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The incentive payment plan as originally adopted in 1968 allowed sales of crash parts by Ford dealers to independent wholesalers to qualify for the incentive payments to the dealers. Central, which now charged FLM a 3% markup over dealer net on crash parts, simply paid over to FLM the incentive payments it received on parts sold to FLM. Thus FLM's cost for the part with a $10.00 suggested retail price was now $4.68. ($6.00 dealer net plus $.18 (Central's 3% markup) less $1.20 (the 20% incentive payment)). However, the objective of the incentive plan, which was to reduce prices to independent repair shops, was not initially achieved, principally because neither Ford dealers nor FLM made any appreciable reduction in their resale prices to such shops. The principal effect of the flow-through of the incentive payments to FLM was to increase its profitability dramatically; from a net loss of $769 in fiscal 1968 FLM leaped to a net profit of $25,418 in fiscal 1969, and enjoyed similar profits in the next three years. Thus FLM rather than the independent repair shops became a principal beneficiary of the plan.


Beginning in 1969, the amounts Ford paid out in wholesale incentive allowances on crash parts, and on other types of parts for which it made similar incentive payments, ran higher than expected. Worried that Ford dealers might be claiming incentive allowances to which they were not entitled, Ford audited the accounts of 37 dealers whose claims for incentive payments ran especially high. Central was one of the dealers selected for an audit; Ford examined its books and those of FLM as well. While the audit of Central and FLM disclosed some improper claims, they were insubstantial in amount, and Ford concedes that this audit and a similar one made in 1970 showed that Central and FLM were complying with the terms of the incentive program.


While Central and FLM may not have been engaged in any improper use of the incentive plan, the same could not be said of all of Ford's dealers. Ford's statistical analysis of the overall results of the 37 audits conducted in 1969 indicated that as much as.$2.1 million of the $44.5 million in incentive payments claimed might be improper. Among other things, some dealers were selling parts to wholesale intermediaries and then claiming an incentive allowance for doing so, even though the wholesaler then resold the part to another Ford-franchised dealer. As a result of the audit, Ford began considering ways to alter the incentive payment plan to avoid the use of such tactics. In July 1971, it promulgated a revised version of its incentive plan, under which Ford dealers would be eligible for the payment only when they resold parts to an independent repair shop, not when they resold them to wholesalers such as FLM or to other classes of customers such as fleet owners and insurance companies. It is this revision of the plan which is at the heart of the present suit.4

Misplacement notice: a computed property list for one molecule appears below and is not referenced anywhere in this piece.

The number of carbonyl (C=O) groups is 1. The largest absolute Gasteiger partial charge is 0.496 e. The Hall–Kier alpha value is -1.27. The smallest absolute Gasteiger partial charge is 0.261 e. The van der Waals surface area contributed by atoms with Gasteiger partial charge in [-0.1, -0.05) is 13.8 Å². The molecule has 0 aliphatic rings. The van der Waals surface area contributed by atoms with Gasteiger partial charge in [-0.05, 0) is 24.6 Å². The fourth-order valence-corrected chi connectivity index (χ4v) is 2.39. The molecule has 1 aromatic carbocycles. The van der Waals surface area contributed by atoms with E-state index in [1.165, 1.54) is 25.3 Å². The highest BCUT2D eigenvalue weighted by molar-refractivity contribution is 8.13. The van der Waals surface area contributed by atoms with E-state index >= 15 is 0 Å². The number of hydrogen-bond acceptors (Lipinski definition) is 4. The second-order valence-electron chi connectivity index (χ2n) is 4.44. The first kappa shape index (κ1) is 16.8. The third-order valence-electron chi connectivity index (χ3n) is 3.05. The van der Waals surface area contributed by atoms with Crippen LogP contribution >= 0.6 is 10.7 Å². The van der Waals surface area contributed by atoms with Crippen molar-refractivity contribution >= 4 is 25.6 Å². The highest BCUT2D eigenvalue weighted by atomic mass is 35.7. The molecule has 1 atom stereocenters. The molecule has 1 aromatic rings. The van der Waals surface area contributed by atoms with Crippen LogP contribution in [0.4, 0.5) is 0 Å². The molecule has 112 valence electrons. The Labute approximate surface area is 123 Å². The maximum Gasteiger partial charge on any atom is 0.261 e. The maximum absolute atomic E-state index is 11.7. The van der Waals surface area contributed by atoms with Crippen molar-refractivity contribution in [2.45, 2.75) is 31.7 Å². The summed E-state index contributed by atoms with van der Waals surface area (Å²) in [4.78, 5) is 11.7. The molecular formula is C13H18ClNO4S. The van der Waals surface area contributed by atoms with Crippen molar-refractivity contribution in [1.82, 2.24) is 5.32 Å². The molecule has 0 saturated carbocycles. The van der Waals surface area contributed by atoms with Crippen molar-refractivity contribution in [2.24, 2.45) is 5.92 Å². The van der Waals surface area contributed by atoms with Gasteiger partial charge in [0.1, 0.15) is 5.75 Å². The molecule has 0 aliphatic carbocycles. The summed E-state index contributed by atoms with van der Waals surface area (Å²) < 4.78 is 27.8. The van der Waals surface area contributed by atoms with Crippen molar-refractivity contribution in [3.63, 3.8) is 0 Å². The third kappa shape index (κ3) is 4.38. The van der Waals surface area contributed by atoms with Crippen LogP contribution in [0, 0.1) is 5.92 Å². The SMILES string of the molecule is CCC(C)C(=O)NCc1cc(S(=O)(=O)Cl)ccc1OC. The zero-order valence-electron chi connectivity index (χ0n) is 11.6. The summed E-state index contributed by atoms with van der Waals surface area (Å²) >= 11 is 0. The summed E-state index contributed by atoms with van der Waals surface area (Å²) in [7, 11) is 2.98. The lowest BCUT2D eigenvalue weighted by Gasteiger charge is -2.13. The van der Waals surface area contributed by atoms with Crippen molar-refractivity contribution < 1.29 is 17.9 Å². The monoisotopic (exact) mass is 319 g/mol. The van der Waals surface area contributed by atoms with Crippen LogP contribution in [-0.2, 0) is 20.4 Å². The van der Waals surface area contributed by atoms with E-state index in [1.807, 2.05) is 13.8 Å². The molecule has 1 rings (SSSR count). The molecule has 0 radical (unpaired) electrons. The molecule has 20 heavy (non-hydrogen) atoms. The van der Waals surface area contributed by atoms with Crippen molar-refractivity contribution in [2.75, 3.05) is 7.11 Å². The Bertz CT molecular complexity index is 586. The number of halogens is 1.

Despite the fact that the revised version of the incentive plan would not allow incentive payments on parts resold to wholesalers such as FLM, Atlas Lincoln Mercury, ("Atlas"), the corporate successor to Central, continued to claim incentive allowances on parts it resold to FLM under the same arrangements as the latter had with Central. This continued through mid-1972 when Ford discovered that the payments were being claimed for sales to FLM and proposed to recover from Atlas some $24,000 in payments made to Atlas on account of its sales to FLM. Atlas then withheld its payments of incentive allowances over to FLM, which retaliated by withholding monies due to Atlas. In the end, though Ford refused to allow any further incentive payments to Atlas on account of sales to FLM, it agreed not to recoup the past payments to Atlas. Atlas and FLM ceased doing business together.